Being used to death is something that has influenced a lot of Heaney's poems. This is an incredibly sad poem. The mood is set almost immediately in the second line: Counting bells knelling classes to a close. Notice how Heaney uses assonance and alliteration to emphasise the funereal sound of the bells and the feeling of time dragging. The stanza begins with the "morning" in line one but it is two o'clock in line three showing that hours have passed in waiting. The second stanza begins with the image of Heaney's father "crying". Having come across Heaney's father in poems such as Follower in which he appears to be a strong man of few words, this contrary picture evokes powerful emotion in the reader. Heaney skilfully takes the reader with him as he enters the house through the porch - we meet his father, "Big Jim Evans", the baby in its pram, the old men congregated in the room and finally Heaney's mother coughing out "angry tearless sighs".

Lines 14-15 again show Heaney using assonance, this time in his repetition of the short "a" - "At", "ambulance", "arrived", "stanched", "and", "bandaged" - emphasising the stopping short of blood and life. We learn in the sixth stanza that Heaney hadn't seen his brother for six weeks having been "Away at school". The words "Paler now", hang at the end of the stanza causing a sad pause before the sentence continues and describes how little changed in appearance the boy is in death, the difference being his paler complexion and "poppy bruise". The final line stands out on its own. Almost every word is emphasised so that the reader must take in the line's message and the shock and deep grief that the family must have felt. There is an element of shock for the reader reading it for the first time also, when they discover who has died and that he was a mere four years old.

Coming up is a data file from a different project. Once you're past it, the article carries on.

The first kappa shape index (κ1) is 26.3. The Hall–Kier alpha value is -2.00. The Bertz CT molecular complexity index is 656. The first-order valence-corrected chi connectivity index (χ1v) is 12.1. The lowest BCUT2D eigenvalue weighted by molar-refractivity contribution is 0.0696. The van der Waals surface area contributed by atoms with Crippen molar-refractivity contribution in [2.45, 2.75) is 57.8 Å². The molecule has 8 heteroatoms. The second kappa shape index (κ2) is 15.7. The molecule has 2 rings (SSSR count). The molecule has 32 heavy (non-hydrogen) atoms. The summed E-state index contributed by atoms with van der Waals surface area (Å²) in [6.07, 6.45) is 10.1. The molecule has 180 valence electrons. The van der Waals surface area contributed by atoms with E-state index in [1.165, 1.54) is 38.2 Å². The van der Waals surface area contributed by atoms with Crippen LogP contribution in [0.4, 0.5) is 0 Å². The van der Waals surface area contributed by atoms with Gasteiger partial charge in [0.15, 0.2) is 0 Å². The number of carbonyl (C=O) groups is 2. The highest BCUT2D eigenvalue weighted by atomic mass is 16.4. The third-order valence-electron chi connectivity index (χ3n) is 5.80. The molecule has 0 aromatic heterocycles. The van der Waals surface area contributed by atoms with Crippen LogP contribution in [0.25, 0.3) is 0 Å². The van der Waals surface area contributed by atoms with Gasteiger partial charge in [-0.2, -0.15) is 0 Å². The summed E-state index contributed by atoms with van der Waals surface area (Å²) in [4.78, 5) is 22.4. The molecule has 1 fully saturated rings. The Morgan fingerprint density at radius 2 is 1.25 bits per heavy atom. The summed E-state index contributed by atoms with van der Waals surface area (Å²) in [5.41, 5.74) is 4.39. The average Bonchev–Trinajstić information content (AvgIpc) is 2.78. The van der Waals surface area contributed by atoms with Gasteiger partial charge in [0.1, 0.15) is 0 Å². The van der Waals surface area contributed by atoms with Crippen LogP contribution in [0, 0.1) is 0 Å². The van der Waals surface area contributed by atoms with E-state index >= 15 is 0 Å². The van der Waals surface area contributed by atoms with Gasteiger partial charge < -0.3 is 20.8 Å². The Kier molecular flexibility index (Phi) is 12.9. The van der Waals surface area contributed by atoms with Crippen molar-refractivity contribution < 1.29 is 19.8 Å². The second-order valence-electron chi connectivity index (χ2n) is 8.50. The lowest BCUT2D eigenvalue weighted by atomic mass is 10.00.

Again in Funeral Rites it is a person close to Heaney who has died. In this poem Heaney describes him self as being very close to the deceased, playing the part of the pallbearer, he uses here a double entendre as he "shoulders a kind of manhood" as he is only a child. As in "The Tollund Man" and "The Grauballe Man" Heaney begins with a vivid description of the body with its "dough white hands" and "igloo brows". Heaney uses phrases such as the black glacier of each funeral pushed away" to demonstrate how darkness is synonymous with death. In the second section of this poem, Heaney also concentrates on the period straight after death as in "Mid-Term Break". However here he focuses on the funeral procession linking it again with the violence in Northern Ireland:

"Now as news comes in

of each neighbourly murder

we pine for ceremony,

customary rhythms:"

Heaney shows he has become accustomed to death and how the formalities after death are simply for show. Heaney, once again, creates a solemn atmosphere in the second section describing the slow moving procession paying their 'respect'. He personifies the funeral procession as it "drags its tail" morbidly through the streets and side roads of Ireland.

In the last section Heaney brings together the themes of his own childhood experience of death, deaths in the north at present and the death of Gunnar, a Viking hero "dead by violence and unavenged". This demonstrates the futile waste of life conflict has caused over many centuries, and sending a powerful message to the reader.

In the poem "Limbo" Heaney touches on the controversial subject of Religion. Heaney casually introduces the subject of the poem, with a newspaper style headline: